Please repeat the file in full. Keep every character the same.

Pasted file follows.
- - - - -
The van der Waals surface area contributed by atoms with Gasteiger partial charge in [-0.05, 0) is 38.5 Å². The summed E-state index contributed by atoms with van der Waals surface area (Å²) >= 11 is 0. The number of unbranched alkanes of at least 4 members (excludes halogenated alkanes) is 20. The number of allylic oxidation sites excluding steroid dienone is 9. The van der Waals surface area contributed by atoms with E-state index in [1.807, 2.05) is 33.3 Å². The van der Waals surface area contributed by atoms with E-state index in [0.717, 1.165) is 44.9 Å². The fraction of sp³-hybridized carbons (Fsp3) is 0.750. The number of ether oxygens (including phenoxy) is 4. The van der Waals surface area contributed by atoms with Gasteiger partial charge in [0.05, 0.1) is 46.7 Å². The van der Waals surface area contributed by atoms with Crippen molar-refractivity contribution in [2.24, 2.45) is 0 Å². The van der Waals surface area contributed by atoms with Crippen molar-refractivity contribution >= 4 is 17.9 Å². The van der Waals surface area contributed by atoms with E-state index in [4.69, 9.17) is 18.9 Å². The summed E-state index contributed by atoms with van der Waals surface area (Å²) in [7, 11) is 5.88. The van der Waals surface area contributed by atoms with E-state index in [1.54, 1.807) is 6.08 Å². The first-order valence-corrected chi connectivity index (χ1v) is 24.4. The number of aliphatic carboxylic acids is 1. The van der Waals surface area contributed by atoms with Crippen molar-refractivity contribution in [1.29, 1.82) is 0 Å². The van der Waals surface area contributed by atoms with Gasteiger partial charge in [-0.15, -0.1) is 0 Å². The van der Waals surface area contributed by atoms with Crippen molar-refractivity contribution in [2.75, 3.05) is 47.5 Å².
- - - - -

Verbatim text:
The van der Waals surface area contributed by atoms with Gasteiger partial charge in [-0.05, 0) is 38.5 Å². The summed E-state index contributed by atoms with van der Waals surface area (Å²) >= 11 is 0. The number of unbranched alkanes of at least 4 members (excludes halogenated alkanes) is 20. The number of allylic oxidation sites excluding steroid dienone is 9. The van der Waals surface area contributed by atoms with E-state index in [1.807, 2.05) is 33.3 Å². The van der Waals surface area contributed by atoms with E-state index in [0.717, 1.165) is 44.9 Å². The fraction of sp³-hybridized carbons (Fsp3) is 0.750. The number of ether oxygens (including phenoxy) is 4. The van der Waals surface area contributed by atoms with Gasteiger partial charge in [0.05, 0.1) is 46.7 Å². The van der Waals surface area contributed by atoms with Crippen molar-refractivity contribution in [2.24, 2.45) is 0 Å². The van der Waals surface area contributed by atoms with Crippen molar-refractivity contribution >= 4 is 17.9 Å². The van der Waals surface area contributed by atoms with E-state index in [4.69, 9.17) is 18.9 Å². The summed E-state index contributed by atoms with van der Waals surface area (Å²) in [7, 11) is 5.88. The van der Waals surface area contributed by atoms with E-state index in [1.54, 1.807) is 6.08 Å². The first-order valence-corrected chi connectivity index (χ1v) is 24.4. The number of aliphatic carboxylic acids is 1. The van der Waals surface area contributed by atoms with Crippen molar-refractivity contribution in [1.29, 1.82) is 0 Å². The van der Waals surface area contributed by atoms with Gasteiger partial charge in [-0.15, -0.1) is 0 Å². The van der Waals surface area contributed by atoms with Crippen molar-refractivity contribution in [2.75, 3.05) is 47.5 Å².